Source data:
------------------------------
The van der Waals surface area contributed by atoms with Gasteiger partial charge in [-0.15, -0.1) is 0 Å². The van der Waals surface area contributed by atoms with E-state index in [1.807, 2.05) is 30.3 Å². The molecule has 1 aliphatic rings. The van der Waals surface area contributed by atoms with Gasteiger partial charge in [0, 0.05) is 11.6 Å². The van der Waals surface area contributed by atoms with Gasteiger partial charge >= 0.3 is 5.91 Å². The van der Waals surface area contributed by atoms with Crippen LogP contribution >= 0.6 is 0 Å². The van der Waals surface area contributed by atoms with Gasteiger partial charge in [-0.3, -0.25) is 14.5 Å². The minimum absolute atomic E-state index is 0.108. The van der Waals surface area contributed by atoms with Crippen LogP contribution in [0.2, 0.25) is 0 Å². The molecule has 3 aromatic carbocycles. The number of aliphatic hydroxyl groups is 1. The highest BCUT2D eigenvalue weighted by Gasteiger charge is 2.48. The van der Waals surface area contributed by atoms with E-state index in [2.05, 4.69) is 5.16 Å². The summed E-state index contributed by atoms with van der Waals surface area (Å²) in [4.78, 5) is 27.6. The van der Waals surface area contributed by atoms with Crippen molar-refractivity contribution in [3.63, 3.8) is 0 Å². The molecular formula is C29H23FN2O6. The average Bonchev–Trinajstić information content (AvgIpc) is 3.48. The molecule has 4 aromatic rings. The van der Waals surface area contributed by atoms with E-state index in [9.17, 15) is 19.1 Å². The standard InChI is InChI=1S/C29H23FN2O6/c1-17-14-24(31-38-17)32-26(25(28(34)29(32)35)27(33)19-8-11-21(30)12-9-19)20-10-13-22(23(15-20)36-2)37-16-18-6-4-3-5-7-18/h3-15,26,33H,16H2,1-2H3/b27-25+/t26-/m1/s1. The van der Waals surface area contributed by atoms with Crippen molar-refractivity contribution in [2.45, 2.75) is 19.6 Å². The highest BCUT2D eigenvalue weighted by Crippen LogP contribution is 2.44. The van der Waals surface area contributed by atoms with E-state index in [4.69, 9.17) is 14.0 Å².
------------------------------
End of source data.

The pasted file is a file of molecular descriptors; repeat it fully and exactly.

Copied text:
The van der Waals surface area contributed by atoms with Gasteiger partial charge in [-0.15, -0.1) is 0 Å². The van der Waals surface area contributed by atoms with E-state index in [1.807, 2.05) is 30.3 Å². The molecule has 1 aliphatic rings. The van der Waals surface area contributed by atoms with Gasteiger partial charge in [0, 0.05) is 11.6 Å². The van der Waals surface area contributed by atoms with Gasteiger partial charge >= 0.3 is 5.91 Å². The van der Waals surface area contributed by atoms with Crippen LogP contribution >= 0.6 is 0 Å². The van der Waals surface area contributed by atoms with Gasteiger partial charge in [-0.3, -0.25) is 14.5 Å². The minimum absolute atomic E-state index is 0.108. The van der Waals surface area contributed by atoms with Crippen LogP contribution in [0.2, 0.25) is 0 Å². The molecule has 3 aromatic carbocycles. The number of aliphatic hydroxyl groups is 1. The highest BCUT2D eigenvalue weighted by Gasteiger charge is 2.48. The van der Waals surface area contributed by atoms with E-state index in [2.05, 4.69) is 5.16 Å². The summed E-state index contributed by atoms with van der Waals surface area (Å²) in [4.78, 5) is 27.6. The van der Waals surface area contributed by atoms with Crippen molar-refractivity contribution in [3.63, 3.8) is 0 Å². The molecular formula is C29H23FN2O6. The average Bonchev–Trinajstić information content (AvgIpc) is 3.48. The molecule has 4 aromatic rings. The van der Waals surface area contributed by atoms with E-state index in [9.17, 15) is 19.1 Å². The standard InChI is InChI=1S/C29H23FN2O6/c1-17-14-24(31-38-17)32-26(25(28(34)29(32)35)27(33)19-8-11-21(30)12-9-19)20-10-13-22(23(15-20)36-2)37-16-18-6-4-3-5-7-18/h3-15,26,33H,16H2,1-2H3/b27-25+/t26-/m1/s1. The van der Waals surface area contributed by atoms with Crippen molar-refractivity contribution in [2.45, 2.75) is 19.6 Å². The highest BCUT2D eigenvalue weighted by Crippen LogP contribution is 2.44. The van der Waals surface area contributed by atoms with E-state index in [4.69, 9.17) is 14.0 Å².